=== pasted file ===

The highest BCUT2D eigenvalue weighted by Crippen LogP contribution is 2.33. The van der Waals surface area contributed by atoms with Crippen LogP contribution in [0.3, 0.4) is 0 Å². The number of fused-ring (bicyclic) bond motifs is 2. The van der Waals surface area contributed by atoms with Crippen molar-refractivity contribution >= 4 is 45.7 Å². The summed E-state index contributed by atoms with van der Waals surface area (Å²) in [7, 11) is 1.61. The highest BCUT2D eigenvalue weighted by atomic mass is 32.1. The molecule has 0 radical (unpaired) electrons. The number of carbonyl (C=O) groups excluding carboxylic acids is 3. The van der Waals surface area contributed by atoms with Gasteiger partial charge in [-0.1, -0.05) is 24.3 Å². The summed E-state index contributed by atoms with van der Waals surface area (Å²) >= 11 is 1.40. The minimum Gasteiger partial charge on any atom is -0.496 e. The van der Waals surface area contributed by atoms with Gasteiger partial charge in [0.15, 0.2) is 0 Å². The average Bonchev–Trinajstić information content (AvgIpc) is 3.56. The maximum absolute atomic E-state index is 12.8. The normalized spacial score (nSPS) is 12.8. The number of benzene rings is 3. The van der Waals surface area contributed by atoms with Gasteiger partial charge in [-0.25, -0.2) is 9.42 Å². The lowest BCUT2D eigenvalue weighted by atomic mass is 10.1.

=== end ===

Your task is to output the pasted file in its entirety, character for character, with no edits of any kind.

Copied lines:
The highest BCUT2D eigenvalue weighted by Crippen LogP contribution is 2.33. The van der Waals surface area contributed by atoms with Crippen LogP contribution in [0.3, 0.4) is 0 Å². The number of fused-ring (bicyclic) bond motifs is 2. The van der Waals surface area contributed by atoms with Crippen molar-refractivity contribution >= 4 is 45.7 Å². The summed E-state index contributed by atoms with van der Waals surface area (Å²) in [7, 11) is 1.61. The highest BCUT2D eigenvalue weighted by atomic mass is 32.1. The molecule has 0 radical (unpaired) electrons. The number of carbonyl (C=O) groups excluding carboxylic acids is 3. The van der Waals surface area contributed by atoms with Gasteiger partial charge in [-0.1, -0.05) is 24.3 Å². The summed E-state index contributed by atoms with van der Waals surface area (Å²) >= 11 is 1.40. The minimum Gasteiger partial charge on any atom is -0.496 e. The van der Waals surface area contributed by atoms with Gasteiger partial charge in [0.15, 0.2) is 0 Å². The average Bonchev–Trinajstić information content (AvgIpc) is 3.56. The maximum absolute atomic E-state index is 12.8. The normalized spacial score (nSPS) is 12.8. The number of benzene rings is 3. The van der Waals surface area contributed by atoms with Gasteiger partial charge in [-0.25, -0.2) is 9.42 Å². The lowest BCUT2D eigenvalue weighted by atomic mass is 10.1.